Metasearch Beyond Google

The pandemic and recovery have led to a rise in direct bookings, which makes metasearch more important than ever — and not just with the Big 5 channels.

By Dean Schmit, Founder, Base Camp Meta and

2021 is showing great promise of recovery for the hospitality industry. We’re already seeing increases in volume, with reports of locations such as Las Vegas posting their best month in eight years. Industry experts are cautiously optimistic.

However, this also means you have to start thinking — if you haven’t already — about your strategies for the months to come. Direct bookings will be more important than ever as the elimination of third-party cookie marketing will reinforce the need for website traffic. You can also look back at 2020 and realize how important it is to control guest communications in the event of emergencies. Metasearch has proven to be a key component of direct bookings, as it drives traffic to your website — providing first-party cookies — and provides your hotel with guests’ information.

With that in mind, HSMAI has partnered with my organization to create an educational series focused on metasearch programs. While Google is the giant when it comes to metasearch channels, you can find a plethora of content on this subject, so we created this article to explore the world of metasearch beyond Google, including regional variances for marketing in South America, Europe, and Asia Pacific.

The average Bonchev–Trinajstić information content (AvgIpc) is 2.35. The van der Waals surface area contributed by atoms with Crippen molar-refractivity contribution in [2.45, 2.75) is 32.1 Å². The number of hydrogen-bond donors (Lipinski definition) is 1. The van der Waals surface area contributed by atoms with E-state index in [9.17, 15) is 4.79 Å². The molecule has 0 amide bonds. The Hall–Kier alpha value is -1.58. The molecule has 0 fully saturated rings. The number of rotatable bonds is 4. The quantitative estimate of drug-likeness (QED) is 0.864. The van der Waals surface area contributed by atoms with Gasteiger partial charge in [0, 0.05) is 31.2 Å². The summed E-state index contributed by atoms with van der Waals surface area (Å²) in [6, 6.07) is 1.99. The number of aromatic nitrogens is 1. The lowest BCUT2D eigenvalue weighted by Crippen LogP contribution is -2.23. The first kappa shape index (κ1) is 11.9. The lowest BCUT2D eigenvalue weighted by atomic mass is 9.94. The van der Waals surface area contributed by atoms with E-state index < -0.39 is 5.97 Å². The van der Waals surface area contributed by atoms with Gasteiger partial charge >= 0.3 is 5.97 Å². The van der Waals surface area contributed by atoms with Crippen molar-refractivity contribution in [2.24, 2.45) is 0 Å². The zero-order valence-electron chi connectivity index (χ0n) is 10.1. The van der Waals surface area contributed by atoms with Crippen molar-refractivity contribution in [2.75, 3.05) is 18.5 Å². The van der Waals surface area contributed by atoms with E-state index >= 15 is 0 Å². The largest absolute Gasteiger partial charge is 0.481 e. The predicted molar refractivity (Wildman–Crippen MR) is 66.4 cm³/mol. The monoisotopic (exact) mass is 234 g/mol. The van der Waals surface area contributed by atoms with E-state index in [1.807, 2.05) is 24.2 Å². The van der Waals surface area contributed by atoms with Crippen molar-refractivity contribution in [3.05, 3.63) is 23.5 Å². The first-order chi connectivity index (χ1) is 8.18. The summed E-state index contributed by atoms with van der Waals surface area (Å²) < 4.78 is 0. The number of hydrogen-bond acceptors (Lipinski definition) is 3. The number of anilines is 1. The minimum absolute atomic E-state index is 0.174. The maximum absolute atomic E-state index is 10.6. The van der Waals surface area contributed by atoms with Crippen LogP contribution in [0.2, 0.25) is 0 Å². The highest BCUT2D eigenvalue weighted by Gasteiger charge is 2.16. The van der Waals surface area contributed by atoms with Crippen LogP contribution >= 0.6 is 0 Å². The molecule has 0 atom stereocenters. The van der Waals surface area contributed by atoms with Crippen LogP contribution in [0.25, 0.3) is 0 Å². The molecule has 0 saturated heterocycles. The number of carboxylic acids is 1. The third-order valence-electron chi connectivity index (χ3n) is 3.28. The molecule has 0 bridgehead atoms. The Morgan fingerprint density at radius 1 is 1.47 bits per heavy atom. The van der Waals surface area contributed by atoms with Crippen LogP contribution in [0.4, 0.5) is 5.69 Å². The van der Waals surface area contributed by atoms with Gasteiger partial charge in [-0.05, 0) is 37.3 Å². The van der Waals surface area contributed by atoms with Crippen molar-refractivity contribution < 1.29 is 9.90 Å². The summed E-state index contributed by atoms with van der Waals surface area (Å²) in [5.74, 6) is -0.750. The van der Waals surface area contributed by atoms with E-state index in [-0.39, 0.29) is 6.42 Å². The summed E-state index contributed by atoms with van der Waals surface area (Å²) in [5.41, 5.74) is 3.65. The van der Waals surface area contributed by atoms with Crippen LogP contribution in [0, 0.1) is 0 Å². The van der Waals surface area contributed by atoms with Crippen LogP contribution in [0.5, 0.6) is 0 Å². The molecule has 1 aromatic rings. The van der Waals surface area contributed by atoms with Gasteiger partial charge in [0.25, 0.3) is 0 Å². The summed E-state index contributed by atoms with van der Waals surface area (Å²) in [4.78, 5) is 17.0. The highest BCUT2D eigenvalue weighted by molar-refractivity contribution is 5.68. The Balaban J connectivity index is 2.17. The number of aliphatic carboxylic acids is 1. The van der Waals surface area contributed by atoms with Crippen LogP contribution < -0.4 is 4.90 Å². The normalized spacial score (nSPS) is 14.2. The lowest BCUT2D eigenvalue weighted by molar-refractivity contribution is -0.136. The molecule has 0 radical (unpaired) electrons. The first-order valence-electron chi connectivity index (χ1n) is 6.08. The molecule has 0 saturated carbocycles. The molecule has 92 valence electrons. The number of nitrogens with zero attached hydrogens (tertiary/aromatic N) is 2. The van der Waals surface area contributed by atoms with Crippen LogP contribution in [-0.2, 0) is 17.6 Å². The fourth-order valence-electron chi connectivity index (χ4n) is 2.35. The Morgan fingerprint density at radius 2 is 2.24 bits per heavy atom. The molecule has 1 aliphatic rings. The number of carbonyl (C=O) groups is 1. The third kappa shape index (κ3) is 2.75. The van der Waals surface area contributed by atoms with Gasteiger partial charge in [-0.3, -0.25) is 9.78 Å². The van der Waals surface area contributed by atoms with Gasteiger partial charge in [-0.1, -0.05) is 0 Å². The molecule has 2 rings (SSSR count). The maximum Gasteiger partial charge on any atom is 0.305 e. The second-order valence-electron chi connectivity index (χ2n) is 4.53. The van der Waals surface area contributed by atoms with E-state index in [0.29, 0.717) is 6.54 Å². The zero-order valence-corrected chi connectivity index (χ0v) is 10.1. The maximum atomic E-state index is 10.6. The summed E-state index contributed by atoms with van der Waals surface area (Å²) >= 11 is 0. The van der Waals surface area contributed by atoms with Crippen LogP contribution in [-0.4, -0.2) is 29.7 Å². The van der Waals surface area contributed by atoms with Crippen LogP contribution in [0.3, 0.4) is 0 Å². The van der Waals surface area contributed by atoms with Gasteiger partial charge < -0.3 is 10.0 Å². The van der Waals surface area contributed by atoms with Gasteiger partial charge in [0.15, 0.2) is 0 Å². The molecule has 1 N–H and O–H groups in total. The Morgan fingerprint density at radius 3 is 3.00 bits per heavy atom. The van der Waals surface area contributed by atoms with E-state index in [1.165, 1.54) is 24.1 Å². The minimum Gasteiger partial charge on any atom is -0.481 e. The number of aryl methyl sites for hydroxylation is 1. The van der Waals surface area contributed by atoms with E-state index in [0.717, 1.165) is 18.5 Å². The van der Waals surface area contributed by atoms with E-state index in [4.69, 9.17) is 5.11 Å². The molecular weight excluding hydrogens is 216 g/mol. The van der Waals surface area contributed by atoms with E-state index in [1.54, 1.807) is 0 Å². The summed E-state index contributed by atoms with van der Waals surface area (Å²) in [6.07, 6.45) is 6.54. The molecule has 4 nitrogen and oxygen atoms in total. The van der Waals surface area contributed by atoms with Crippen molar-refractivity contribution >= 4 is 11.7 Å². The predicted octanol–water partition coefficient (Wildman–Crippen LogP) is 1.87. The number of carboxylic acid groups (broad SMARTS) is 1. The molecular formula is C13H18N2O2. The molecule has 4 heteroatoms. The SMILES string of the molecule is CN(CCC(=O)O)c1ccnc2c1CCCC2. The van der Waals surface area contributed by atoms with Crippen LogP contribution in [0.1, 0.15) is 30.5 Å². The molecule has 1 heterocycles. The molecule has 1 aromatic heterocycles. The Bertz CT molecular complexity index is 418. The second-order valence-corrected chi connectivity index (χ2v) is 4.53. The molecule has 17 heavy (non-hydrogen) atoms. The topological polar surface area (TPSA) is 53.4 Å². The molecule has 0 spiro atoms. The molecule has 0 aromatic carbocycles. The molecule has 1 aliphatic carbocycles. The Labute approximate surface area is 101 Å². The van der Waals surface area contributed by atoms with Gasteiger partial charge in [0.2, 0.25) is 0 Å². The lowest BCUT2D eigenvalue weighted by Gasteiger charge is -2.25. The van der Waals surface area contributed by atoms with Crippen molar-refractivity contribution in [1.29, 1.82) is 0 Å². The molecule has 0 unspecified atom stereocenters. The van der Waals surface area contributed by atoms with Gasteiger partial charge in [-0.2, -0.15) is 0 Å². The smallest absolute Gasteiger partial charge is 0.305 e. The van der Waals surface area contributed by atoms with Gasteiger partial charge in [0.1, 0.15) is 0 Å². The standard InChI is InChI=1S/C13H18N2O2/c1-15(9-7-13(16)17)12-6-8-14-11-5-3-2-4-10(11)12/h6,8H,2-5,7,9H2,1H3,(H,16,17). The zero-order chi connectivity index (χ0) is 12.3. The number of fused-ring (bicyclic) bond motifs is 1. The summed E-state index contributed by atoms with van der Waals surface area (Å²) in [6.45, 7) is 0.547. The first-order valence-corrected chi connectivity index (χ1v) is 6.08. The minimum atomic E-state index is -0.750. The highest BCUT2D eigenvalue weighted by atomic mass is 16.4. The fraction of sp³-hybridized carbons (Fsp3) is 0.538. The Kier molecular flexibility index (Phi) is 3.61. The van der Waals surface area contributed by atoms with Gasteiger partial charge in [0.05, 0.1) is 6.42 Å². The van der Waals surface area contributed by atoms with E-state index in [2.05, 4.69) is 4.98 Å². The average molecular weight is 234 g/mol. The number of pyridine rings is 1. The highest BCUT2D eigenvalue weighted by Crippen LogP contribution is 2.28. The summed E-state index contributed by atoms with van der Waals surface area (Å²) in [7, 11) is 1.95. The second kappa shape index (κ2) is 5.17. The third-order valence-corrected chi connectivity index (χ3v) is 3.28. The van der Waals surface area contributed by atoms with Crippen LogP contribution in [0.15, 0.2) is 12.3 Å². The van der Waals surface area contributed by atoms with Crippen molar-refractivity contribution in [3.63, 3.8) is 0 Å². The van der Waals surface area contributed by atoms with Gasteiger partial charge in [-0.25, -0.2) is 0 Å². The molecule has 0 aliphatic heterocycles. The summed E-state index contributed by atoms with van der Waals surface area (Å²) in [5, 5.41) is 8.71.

First, we have to provide some context by looking at the “Big 5” metasearch channels: Google, TripAdvisor, Trivago, Kayak, and Bing. These five channels are common players in almost every global market but may have variances by location. For example, you know that Google is the standard go-to metasearch channel, but what if you’re marketing to Chinese travelers who can’t access Google?

Let’s take a look at some of the metasearch channels beyond Google and also discuss some regional influences. We’ll start our tour in North America, where everyone talks about Google, so instead we’re going to look at the other four of the Big 5:


TripAdvisor gained much of its notoriety as a source for hotel guest reviews and user-generated content (UGC). The platform was one of the early implementers of assisted booking technology, called Instant Book, to help facilitate the metasearch booking process.

While TripAdvisor has had some ups and downs over the years, it has a strong niche market for travelers looking for and/or planning getaway vacations. TripAdvisor is ideal for hotels and resorts that want guests to “look at all the pretty pictures,” and continues to be a great resource not only for guest reviews but also for researching a destination: “What are the best restaurants and/or attractions near my hotel?”

TripAdvisor should always be a standard part of marketing programs for high end luxury properties, resorts, and destination marketing professionals.


When we think of the Expedia-owned metasearch channel Trivago, we think of European travelers. This mentality has been a little misleading in past years as the platform also engaged in aggressive television marketing that appealed to U.S. travelers. Remember the Trivago Guy?